Alun Lower gets to grips with a relatively entry level Taylor – and one with bags of high-end appeal and the new Expression System 2 pickup
Taylor’s 200 series has long represented an affordable gateway into the company’s extensive and ever-desirable range of instruments. But while these guitars have always boasted wonderful tones and playability, their looks alone have always edged more towards the simpler, less glamorous end of the spectrum. So Taylor has naturally taken the logical step and given the 200 series a bit of shake in order to up their visual desirability. The sticking point, however, is balancing the visual embellishments with the guitar’s overall value. At £1,242, that’s a tricky thing to do, and the natural question to arise is just how much can you charge for a guitar that technically features laminate wood back and sides?
One thing’s for sure, that laminate wood – or layered – construction is just about the only contentious point to be found anywhere in the construction of the 214ce DLX. A relatively “entry-level” guitar this may be, but it’s the archetypal Taylor in so many ways and as a guitar geek I can’t help but feel an awful lot of fondness for it straight away. Much like the regular 214ce, you’ve got a classic combination of solid Sitka spruce and layered rosewood, partnered with a sapele neck topped with an ebony fingerboard and a rosewood veneer on the face of the headstock. This DLX model also sports a slightly flatter, Venetian-style cutaway – a neat little difference on the higher end models that looks pretty smart and modern.
It’s not long before the rest of the DLX’s premier appointments begin to make themselves known. For starters, there’s the finishing. Where the regular 214 features a satin coat across the neck, back and sides of the body, the DLX features an upgraded gloss finish across the entire body and a more open, porous satin finish on the neck for a nicely tactile, natural feel. It sounds frivolous on paper, but in the hand, the guitar really does feel like a step up and the neck undoubtedly benefits from a greater playing experience. Other cosmetic touches include the upgrade to small diamond inlays, and a rosewood truss rod cover. The back has also been upgraded from a single-piece laminate wood to a two-piece, upping the visual appeal in line with the 300 series. The tuners have also received a slight upgrade from die-cast chrome to 100/200 chrome.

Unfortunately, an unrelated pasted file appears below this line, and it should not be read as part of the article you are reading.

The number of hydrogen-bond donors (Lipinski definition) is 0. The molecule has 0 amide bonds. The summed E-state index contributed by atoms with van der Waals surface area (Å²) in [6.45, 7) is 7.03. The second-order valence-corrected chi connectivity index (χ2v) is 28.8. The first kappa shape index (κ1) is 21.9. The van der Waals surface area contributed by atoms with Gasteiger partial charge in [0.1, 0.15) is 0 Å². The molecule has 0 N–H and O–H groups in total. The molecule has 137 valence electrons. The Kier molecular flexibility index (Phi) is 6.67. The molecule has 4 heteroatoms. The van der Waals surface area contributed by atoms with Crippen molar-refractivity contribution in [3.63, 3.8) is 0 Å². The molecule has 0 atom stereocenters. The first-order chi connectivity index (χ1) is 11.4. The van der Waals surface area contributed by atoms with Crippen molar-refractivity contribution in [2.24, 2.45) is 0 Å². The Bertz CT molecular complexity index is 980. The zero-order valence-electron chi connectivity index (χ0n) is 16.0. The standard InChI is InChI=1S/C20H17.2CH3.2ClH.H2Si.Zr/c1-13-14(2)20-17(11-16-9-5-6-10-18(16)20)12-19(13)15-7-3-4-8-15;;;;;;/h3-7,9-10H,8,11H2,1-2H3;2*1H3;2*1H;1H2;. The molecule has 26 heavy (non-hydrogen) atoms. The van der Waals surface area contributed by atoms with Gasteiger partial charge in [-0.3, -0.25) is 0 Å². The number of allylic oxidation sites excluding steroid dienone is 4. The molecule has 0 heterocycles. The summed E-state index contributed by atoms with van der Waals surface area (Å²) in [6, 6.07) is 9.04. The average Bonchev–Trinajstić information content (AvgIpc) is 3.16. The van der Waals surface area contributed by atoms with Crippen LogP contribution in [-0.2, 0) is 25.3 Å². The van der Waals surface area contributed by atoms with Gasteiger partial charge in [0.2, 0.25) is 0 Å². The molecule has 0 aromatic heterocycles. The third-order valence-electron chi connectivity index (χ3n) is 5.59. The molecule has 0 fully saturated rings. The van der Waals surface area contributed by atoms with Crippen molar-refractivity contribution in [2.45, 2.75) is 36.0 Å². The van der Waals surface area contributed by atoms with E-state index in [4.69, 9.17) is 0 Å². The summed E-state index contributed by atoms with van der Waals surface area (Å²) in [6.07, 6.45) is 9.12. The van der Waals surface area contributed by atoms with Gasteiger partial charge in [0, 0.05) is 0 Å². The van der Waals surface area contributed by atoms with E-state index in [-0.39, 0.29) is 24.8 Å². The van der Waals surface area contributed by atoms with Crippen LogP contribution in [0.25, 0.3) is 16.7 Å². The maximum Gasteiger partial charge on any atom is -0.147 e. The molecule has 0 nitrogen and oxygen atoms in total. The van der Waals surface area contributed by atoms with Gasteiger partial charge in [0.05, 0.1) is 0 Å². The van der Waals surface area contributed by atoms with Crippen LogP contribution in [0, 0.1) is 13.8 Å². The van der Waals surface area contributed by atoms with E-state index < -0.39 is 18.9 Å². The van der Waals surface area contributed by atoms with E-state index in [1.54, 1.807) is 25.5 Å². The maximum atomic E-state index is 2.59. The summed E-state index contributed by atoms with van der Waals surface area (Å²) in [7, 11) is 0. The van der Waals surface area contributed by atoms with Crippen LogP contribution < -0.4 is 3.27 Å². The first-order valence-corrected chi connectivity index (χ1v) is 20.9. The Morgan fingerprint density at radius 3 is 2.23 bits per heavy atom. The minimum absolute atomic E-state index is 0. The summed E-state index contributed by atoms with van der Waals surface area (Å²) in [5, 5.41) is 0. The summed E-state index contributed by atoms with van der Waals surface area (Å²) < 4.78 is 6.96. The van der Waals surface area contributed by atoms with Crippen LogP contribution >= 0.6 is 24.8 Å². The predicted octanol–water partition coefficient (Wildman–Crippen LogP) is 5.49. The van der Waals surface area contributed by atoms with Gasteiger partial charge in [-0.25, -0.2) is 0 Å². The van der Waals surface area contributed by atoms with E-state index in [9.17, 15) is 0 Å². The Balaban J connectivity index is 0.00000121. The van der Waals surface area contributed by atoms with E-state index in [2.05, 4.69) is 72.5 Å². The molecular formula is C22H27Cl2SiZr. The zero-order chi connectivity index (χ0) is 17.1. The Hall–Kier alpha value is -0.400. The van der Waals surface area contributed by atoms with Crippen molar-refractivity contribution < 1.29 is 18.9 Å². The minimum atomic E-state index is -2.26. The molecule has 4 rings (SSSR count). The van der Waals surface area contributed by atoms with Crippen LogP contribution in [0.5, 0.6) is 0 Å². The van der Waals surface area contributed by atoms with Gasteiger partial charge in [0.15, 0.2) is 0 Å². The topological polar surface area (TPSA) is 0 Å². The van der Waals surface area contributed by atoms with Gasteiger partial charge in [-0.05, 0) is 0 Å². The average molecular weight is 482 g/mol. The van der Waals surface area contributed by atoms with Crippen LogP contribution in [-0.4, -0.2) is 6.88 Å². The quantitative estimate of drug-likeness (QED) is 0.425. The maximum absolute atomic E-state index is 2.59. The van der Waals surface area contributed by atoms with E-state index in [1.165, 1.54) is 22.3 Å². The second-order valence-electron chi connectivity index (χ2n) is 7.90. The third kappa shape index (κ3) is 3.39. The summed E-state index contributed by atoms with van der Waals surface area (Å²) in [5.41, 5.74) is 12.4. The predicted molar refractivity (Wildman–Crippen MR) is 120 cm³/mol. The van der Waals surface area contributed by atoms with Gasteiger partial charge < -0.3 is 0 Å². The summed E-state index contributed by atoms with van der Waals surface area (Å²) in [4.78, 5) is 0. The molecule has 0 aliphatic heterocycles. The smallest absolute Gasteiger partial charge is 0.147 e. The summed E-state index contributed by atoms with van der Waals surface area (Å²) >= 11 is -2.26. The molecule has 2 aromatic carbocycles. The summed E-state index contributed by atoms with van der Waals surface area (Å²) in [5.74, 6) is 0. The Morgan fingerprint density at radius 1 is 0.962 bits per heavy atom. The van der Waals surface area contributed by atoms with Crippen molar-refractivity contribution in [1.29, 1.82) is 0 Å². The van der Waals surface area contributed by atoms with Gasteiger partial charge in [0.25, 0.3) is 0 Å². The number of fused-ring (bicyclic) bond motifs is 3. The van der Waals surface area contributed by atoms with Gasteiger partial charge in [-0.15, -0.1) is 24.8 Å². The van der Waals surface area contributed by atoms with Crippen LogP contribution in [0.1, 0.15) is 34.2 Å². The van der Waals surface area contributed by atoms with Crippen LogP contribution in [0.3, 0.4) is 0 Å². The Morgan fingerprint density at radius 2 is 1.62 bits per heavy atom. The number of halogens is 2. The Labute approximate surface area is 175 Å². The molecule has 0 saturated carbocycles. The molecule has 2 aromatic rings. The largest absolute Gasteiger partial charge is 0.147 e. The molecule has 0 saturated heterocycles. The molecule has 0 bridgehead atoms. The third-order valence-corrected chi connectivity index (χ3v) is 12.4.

Overall construction quality is as good as it’s ever been with Taylor. For a guitar with laminate wood, I’d have a hard time figuring that out without looking at the spec sheets, and it plays as well as any guitar costing in the region of £1,000 that you’re ever likely to try with solid back and sides. Intonation and tuning stability are exceptional even at this relatively low price point too. There really isn’t anything to complain about – and the laminate or layered wood construction of the back and sides really makes no difference to the ear.
The biggest change to the guitar arguably comes in the form of the electronics, which have received an upgrade to the Expression System 2. This is actually a pretty big upgrade, being the system that appears on a large number of Taylor’s higher end instruments as opposed to the ES-T, which appears on Taylor’s lower end instruments such as the GS-Mini and 100 Series. It’s this feature that marks the DLX a massive upgrade over the standard version.